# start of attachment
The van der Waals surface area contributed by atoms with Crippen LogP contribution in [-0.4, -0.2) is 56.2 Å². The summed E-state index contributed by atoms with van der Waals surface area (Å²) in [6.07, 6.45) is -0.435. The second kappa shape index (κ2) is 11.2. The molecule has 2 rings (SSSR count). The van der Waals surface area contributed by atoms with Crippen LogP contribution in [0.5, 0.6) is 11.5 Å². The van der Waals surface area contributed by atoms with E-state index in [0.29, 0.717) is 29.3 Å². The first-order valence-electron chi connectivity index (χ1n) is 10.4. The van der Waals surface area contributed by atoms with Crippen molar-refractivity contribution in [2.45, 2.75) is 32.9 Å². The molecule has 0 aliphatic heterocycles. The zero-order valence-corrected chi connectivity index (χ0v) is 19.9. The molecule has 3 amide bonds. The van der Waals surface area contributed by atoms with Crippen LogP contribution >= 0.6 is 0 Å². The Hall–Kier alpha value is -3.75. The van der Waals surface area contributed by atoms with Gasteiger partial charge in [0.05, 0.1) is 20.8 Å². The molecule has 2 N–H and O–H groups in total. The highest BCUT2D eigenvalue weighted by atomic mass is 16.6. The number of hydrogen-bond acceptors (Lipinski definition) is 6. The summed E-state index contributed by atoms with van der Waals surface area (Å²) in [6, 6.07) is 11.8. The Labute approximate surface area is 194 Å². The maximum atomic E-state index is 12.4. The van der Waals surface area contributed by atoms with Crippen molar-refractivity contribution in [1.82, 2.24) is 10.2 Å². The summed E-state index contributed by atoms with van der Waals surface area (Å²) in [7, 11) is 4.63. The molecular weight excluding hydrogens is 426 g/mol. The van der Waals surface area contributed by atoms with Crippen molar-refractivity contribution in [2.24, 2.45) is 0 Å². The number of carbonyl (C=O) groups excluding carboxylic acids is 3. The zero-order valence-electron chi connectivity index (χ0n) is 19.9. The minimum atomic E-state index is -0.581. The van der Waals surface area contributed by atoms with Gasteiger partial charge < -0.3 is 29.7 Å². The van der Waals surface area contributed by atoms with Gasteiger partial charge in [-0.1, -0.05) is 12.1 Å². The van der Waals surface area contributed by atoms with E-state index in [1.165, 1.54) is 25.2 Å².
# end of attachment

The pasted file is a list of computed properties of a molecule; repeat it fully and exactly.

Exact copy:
The van der Waals surface area contributed by atoms with Crippen LogP contribution in [-0.4, -0.2) is 56.2 Å². The summed E-state index contributed by atoms with van der Waals surface area (Å²) in [6.07, 6.45) is -0.435. The second kappa shape index (κ2) is 11.2. The molecule has 2 rings (SSSR count). The van der Waals surface area contributed by atoms with Crippen LogP contribution in [0.5, 0.6) is 11.5 Å². The van der Waals surface area contributed by atoms with E-state index in [0.29, 0.717) is 29.3 Å². The first-order valence-electron chi connectivity index (χ1n) is 10.4. The van der Waals surface area contributed by atoms with Crippen molar-refractivity contribution in [2.45, 2.75) is 32.9 Å². The molecule has 0 aliphatic heterocycles. The zero-order valence-corrected chi connectivity index (χ0v) is 19.9. The molecule has 3 amide bonds. The van der Waals surface area contributed by atoms with Crippen LogP contribution >= 0.6 is 0 Å². The Hall–Kier alpha value is -3.75. The van der Waals surface area contributed by atoms with Gasteiger partial charge in [0.05, 0.1) is 20.8 Å². The molecule has 2 N–H and O–H groups in total. The highest BCUT2D eigenvalue weighted by atomic mass is 16.6. The number of hydrogen-bond acceptors (Lipinski definition) is 6. The summed E-state index contributed by atoms with van der Waals surface area (Å²) in [6, 6.07) is 11.8. The Labute approximate surface area is 194 Å². The maximum atomic E-state index is 12.4. The van der Waals surface area contributed by atoms with Crippen molar-refractivity contribution in [1.82, 2.24) is 10.2 Å². The summed E-state index contributed by atoms with van der Waals surface area (Å²) in [7, 11) is 4.63. The molecular weight excluding hydrogens is 426 g/mol. The van der Waals surface area contributed by atoms with Crippen molar-refractivity contribution in [2.24, 2.45) is 0 Å². The number of carbonyl (C=O) groups excluding carboxylic acids is 3. The zero-order valence-electron chi connectivity index (χ0n) is 19.9. The minimum atomic E-state index is -0.581. The van der Waals surface area contributed by atoms with Gasteiger partial charge < -0.3 is 29.7 Å². The van der Waals surface area contributed by atoms with Gasteiger partial charge in [-0.1, -0.05) is 12.1 Å². The van der Waals surface area contributed by atoms with E-state index in [1.165, 1.54) is 25.2 Å².